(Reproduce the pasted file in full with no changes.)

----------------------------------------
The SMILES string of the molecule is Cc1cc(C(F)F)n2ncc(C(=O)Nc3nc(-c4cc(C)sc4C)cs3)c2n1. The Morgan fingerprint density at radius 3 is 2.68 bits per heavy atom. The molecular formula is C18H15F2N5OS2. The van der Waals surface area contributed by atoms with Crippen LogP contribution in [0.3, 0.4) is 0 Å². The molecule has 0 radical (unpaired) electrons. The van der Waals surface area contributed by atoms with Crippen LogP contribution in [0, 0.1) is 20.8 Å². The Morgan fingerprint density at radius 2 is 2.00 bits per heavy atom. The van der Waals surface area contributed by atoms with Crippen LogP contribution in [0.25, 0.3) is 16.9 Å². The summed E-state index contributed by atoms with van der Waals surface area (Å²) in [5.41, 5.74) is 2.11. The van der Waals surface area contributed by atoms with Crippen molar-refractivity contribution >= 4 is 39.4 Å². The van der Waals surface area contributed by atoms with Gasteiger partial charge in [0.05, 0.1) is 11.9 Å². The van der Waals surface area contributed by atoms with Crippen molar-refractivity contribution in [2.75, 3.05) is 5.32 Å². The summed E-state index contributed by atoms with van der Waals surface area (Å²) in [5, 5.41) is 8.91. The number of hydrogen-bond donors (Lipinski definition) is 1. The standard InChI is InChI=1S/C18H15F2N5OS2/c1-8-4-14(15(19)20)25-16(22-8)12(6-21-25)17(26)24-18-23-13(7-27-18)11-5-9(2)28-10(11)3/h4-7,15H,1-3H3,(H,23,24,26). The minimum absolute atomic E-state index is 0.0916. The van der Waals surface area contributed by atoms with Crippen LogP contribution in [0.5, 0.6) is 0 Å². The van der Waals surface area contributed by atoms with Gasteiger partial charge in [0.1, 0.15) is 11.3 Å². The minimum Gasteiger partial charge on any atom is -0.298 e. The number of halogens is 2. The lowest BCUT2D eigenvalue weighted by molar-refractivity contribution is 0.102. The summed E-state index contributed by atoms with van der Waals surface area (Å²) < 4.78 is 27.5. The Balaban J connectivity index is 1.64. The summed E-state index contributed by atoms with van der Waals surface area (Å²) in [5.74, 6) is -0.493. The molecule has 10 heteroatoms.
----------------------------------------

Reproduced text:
The SMILES string of the molecule is Cc1cc(C(F)F)n2ncc(C(=O)Nc3nc(-c4cc(C)sc4C)cs3)c2n1. The Morgan fingerprint density at radius 3 is 2.68 bits per heavy atom. The molecular formula is C18H15F2N5OS2. The van der Waals surface area contributed by atoms with Crippen LogP contribution in [0.3, 0.4) is 0 Å². The molecule has 0 radical (unpaired) electrons. The van der Waals surface area contributed by atoms with Crippen LogP contribution in [0, 0.1) is 20.8 Å². The Morgan fingerprint density at radius 2 is 2.00 bits per heavy atom. The van der Waals surface area contributed by atoms with Crippen LogP contribution in [0.25, 0.3) is 16.9 Å². The summed E-state index contributed by atoms with van der Waals surface area (Å²) in [5.41, 5.74) is 2.11. The van der Waals surface area contributed by atoms with Crippen molar-refractivity contribution >= 4 is 39.4 Å². The van der Waals surface area contributed by atoms with Gasteiger partial charge in [0.05, 0.1) is 11.9 Å². The van der Waals surface area contributed by atoms with Crippen molar-refractivity contribution in [2.75, 3.05) is 5.32 Å². The summed E-state index contributed by atoms with van der Waals surface area (Å²) in [5, 5.41) is 8.91. The number of hydrogen-bond donors (Lipinski definition) is 1. The standard InChI is InChI=1S/C18H15F2N5OS2/c1-8-4-14(15(19)20)25-16(22-8)12(6-21-25)17(26)24-18-23-13(7-27-18)11-5-9(2)28-10(11)3/h4-7,15H,1-3H3,(H,23,24,26). The minimum absolute atomic E-state index is 0.0916. The van der Waals surface area contributed by atoms with Crippen LogP contribution in [0.5, 0.6) is 0 Å². The van der Waals surface area contributed by atoms with Gasteiger partial charge in [0.1, 0.15) is 11.3 Å². The minimum Gasteiger partial charge on any atom is -0.298 e. The number of halogens is 2. The lowest BCUT2D eigenvalue weighted by molar-refractivity contribution is 0.102. The summed E-state index contributed by atoms with van der Waals surface area (Å²) < 4.78 is 27.5. The Balaban J connectivity index is 1.64. The summed E-state index contributed by atoms with van der Waals surface area (Å²) in [5.74, 6) is -0.493. The molecule has 10 heteroatoms.